Open up

A couple of years ago, a co-founder of an EPFL start-up came to me for help. Their html5 video player had just gotten fantastic reviews on gizmodo, and they wanted to make sure the English on their website was good. I suggested a few corrections, he asked me how much they owed me, and I said it was on the house. I thought their product was great, their enthusiasm was palpable, and I knew they probably didn’t have much money. He was very appreciative.

A few weeks ago, I translated an EPFL press release about another start-up. I visited the company’s website to check some details, and noticed that it had some serious problems. I wrote the two young co-founders an e-mail, telling them that I would be willing to help them polish the English on their website. I didn’t mention money explicitly, but I hinted that I was prepared to spend a couple of hours working for free, like I had with Jilion.

No response. Not even a No, thank you.
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Greater expectations

The passing of Steve Jobs has rocked the world.  Tributes and retrospectives, quotes and video clips, comments and thoughts are inundating the Internet –  on Facebook, Twitter, Google+, on blogs, e-mails and news platforms. It’s sobering to realize that very few of us inhabited these places even just a decade ago. Now, largely thanks to Steve Jobs, we’re comfortably ensconced in this connected, vibrant community. And our lives are so much richer for it.

I was thinking today about expectations. I wondered how Steve Jobs’ parents felt about him not graduating from Reed College.  Maybe it wasn’t that big a deal to them. Maybe they didn’t have an image of him as college-educated, so he wasn’t letting them down. But then again, maybe he was.

At one point in his career, when he was leaving Apple, he said to a small group of employees, “I don’t wear the right kind of pants to run this company.” (He was wearing jeans – and barefoot!)  Another time, when asked what market research went into the iPad, he replied: “None. It’s not the consumers’ job to know what they want.”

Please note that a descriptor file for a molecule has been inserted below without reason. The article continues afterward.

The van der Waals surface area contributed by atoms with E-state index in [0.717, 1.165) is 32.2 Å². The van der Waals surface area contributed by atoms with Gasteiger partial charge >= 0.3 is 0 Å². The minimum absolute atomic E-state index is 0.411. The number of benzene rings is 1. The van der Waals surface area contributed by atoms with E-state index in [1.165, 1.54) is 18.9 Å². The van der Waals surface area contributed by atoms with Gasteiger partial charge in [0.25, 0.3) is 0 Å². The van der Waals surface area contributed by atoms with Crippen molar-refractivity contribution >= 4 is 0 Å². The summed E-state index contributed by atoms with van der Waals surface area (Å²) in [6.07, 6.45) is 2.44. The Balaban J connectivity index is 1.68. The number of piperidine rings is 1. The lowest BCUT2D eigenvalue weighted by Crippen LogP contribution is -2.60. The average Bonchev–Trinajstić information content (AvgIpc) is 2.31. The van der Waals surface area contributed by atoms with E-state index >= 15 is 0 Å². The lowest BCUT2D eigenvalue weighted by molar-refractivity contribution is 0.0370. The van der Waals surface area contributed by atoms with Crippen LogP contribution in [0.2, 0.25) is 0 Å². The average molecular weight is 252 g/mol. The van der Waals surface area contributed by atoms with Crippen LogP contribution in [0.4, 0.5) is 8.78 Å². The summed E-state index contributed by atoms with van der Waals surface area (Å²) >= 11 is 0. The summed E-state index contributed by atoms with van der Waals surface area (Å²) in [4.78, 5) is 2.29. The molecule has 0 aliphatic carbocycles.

I’m no Steve Jobs expert, but it seems to me that he did a remarkable job of freeing himself to follow his intuition and passion. When crunch time came and he had to make a decision, he chose to take his own path. He didn’t make any compromises. He knew.

Here’s to the crazy ones. The misfits. The rebels. The troublemakers. The round pegs in the square holes. The ones who see things differently. They’re not fond of rules. And they have no respect for the status quo. You can quote them, disagree with them, glorify or vilify them. About the only thing you can’t do is ignore them. Because they change things. They push the human race forward. And while some may see them as the crazy ones, we see genius. Because the people who are crazy enough to think they can change the world, are the ones who do. – Steve Jobs.

Most of us spend our lives working hard, striving, trying to do our best. We all want to make a difference, to leave this world a little better off because we were in it. But let’s face it, we’re most of us square pegs in square holes. We’re not the crazy ones. We’re the ones who feed the crazy ones, listen to their crazy ideas, do their crazy laundry, pay their crazy bills, teach their crazy kids. We’re the ones maintaining the boats that the crazy ones come along to rock.

But here’s the news flash: everyone, deep down, has a piece of that craziness in them. And sometimes it rears up its head and wants its day in the sun.

Why should the misfits have all the fun, after all? They know that satisfying other people’s expectations is incompatible with who they need to be and no fun to boot, so they forge on, shocking, upsetting and amazing people – and changing the world. It might take us square pegs a little longer, but if we’re lucky, we get a glimpse of it, too. That “divine cockeyed genius” that takes possession of you in order to express something larger than yourself is not something to be ignored, no matter when it appears in your life.

Steve Jobs was right. Here’s to the crazy ones. Set your own bar. Set it high.

image: Carl Blake